A database of our Classics, Cliffs Notes, Autobiographies and Fiction books is now available. Customers can now browse our database and reserve books via email. Nobel and Pulitzer Prize winning authors have been highlighted. Better Books has many more books than are not on the database yet. More will be added every month. Prices of books with multiple entries may differ as per publication;

A new toilet has been constructed just upstairs for Better Books – no m

Better Books and Cafe (Kuwait’s only used bookstore and cafe) has several announcements and a new contest for you.

Better Books and Cafe is on FACEBOOK – click here to ‘Like’ us;
‘Magic Jacks’ are for sale – they facilitate inexpensive telephone calls between Kuwait and the USA and Canada
A database of our Classics, Cliffs Notes, Autobiographies and Fiction books is now available (see attached, press ctrl+F if you’re looking for a particular book or author). Customers can now browse our database and reserve books via email. Nobel and Pulitzer Prize winning authors have been highlighted. Better Books has many more books than are not on the database yet. More will be added every month. Prices of books with multiple entries may differ as per publication;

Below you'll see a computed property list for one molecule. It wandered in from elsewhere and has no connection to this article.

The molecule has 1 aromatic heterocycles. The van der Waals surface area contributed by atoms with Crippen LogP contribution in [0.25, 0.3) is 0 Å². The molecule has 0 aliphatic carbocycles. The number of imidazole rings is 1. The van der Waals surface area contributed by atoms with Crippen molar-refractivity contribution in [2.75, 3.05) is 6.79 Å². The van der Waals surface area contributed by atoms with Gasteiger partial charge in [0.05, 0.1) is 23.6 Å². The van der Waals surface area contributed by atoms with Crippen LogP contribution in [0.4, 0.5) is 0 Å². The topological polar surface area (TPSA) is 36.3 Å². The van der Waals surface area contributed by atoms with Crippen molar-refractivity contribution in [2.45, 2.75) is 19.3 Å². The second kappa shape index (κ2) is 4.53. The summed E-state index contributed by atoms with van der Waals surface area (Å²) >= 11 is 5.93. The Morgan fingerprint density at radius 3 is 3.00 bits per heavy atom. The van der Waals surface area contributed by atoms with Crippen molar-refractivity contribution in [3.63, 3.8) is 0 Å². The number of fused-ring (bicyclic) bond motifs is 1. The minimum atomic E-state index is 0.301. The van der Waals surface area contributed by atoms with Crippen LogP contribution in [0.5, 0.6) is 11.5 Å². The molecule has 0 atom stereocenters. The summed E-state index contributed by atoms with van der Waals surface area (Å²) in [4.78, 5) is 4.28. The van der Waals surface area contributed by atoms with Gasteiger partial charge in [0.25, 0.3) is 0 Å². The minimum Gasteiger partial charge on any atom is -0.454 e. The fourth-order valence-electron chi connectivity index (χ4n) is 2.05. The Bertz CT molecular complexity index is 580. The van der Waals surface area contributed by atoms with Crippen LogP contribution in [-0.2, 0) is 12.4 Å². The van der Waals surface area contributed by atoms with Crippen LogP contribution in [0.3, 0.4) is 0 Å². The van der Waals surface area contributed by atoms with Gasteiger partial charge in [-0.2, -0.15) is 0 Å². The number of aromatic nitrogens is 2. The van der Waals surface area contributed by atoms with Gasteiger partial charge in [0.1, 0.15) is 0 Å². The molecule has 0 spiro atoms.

A new toilet has been constructed just upstairs for Better Books – no more walking past the mechanic two buildings over.

The store has two additional bookcases, an extra beanbag chair and one more plush carpet.

Most genres are now segregated and labeled making books easier to find – we even have a separate shelf for books made into movies!

Upcoming Events at Better Books and Cafe:
Art of Living will start a course 24-28 April. Contact us for more information;

Due to the success of the Nithyananda Yoga Center courses held this month, there will be yoga twice a week and a 3 day ‘silence meditation’ course at their premises. Contact 25635450, 99838117 or 99315825 for more information

A second Gavel Club has been formed so your teenager is welcome to attend a Gavel Club meeting every Friday night free of charge. A nominal charge is requested if/when they join. Gavel Clubs are Toastmasters-sponsored groups for teenagers and allow active members who put in effort to gain confidence and expertise in the art of public speaking and develop their leadership skills. For more information, call/email Anil Lobo 99283020 / anilrlobo@yahoo.com. or Xavier Muthu 9985 0173Xavier.Muthu@trade.gov